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Finally, somebody agrees...Carter should have turned down ..(9 posts)

Finally, somebody agrees...Carter should have turned down ..ClydeTri
Dec 10, 2002 6:46 AM
Finally found an articulation that agreeded with my premise..had Jimmy Carter had any brass ones, he would have turned down the Nobel Peace Prize when it was awarded to him as a slap in the face of Bush (43)..from Neil Boortz webpage (he is a libertarian radio guy in Atlanta):

"Sorry --- I just can't sit by and watch this Nobel Peace Prize stuff go on all day long without getting my two cents worth in.

As I said yesterday, Jimmy Carter should have rejected the prize. When Nobel Committee Chairman Gunnar Berge said that the award was meant as a denunciation of American policy toward Iraq Carter should have said, "Hey, thanks Gunnar, old pal, but you can keep the award. You have demeaned your own award by casting it as a symbol of your disagreement with American foreign policy rather than an award for individual actions taken to promote peace." In short, Carter should have shown the dignity and statesmanship that Rudy Giuliani did in turning down that $10,000 from that Saudi prince who tied the gift to a condemnation of US policy toward the Palestinians.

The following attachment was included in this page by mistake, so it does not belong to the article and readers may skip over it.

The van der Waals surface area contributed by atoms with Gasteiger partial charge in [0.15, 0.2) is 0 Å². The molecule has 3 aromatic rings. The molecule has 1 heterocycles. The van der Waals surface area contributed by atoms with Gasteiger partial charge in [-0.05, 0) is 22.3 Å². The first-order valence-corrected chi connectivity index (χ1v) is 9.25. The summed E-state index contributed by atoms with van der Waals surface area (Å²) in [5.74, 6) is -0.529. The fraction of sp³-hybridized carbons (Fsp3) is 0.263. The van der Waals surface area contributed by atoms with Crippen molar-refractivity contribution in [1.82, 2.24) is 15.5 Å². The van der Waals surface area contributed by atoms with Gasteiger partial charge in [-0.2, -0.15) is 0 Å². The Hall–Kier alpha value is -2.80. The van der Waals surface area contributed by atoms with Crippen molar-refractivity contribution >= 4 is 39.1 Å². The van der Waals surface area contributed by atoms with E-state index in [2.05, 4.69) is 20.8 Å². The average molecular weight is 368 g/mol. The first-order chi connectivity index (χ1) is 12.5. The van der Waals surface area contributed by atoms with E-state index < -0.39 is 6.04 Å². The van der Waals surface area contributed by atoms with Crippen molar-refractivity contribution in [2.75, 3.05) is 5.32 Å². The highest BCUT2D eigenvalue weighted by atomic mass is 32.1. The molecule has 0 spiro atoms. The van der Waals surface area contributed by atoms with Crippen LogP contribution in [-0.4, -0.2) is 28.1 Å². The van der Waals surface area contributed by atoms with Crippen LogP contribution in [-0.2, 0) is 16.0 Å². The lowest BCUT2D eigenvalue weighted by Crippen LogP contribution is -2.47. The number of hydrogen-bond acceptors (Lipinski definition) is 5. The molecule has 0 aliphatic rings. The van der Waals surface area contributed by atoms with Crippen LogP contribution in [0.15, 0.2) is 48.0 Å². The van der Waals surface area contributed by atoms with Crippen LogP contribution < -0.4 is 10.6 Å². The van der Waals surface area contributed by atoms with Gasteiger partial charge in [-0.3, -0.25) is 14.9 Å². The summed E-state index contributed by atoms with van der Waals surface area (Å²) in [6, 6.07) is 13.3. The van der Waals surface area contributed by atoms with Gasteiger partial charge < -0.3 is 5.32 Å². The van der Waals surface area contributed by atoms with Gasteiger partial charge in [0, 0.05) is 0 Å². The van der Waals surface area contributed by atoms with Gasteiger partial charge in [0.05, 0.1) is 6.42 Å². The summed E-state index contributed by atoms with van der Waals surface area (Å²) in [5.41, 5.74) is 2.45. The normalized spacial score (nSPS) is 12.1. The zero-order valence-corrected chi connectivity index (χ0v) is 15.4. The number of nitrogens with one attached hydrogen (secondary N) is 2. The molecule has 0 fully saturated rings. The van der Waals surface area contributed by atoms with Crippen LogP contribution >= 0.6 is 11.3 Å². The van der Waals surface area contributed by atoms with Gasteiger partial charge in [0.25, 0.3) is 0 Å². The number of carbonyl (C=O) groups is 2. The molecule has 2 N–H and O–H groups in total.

Now that's not to say that Carter hasn't done anything to deserve the prize. He should have received the recognition back in 1978 .. but someone didn't get the application in the mail on time.

One of the problems with a "peace prize" is that you have to define "peace" in order to figure out just what you're celebrating. A home without children may be peaceful, but it can also be cold and empty. A home full of children and grandchildren can be anything but peaceful, while at the same time being filled with joy and love. The Soviets were fond of defining peace as "an absence of opposition to communism." A maximum security wing at a federal prison is certainly a more peaceful place than a stadium hosting a college football game. Where would you rather spend your Saturday afternoon?

So .. just what is Jimmy Carter's definition of peace? For that matter, how does the Nobel Committee define peace? Any American attack on Saddam Hussein would certainly alter the landscape of Iraq to from one of peace to one of war and chaos, at least for a few weeks. Does this mean that an action against Iraq is necessarily bad? Or do the ends justify the violation of the short-term peace?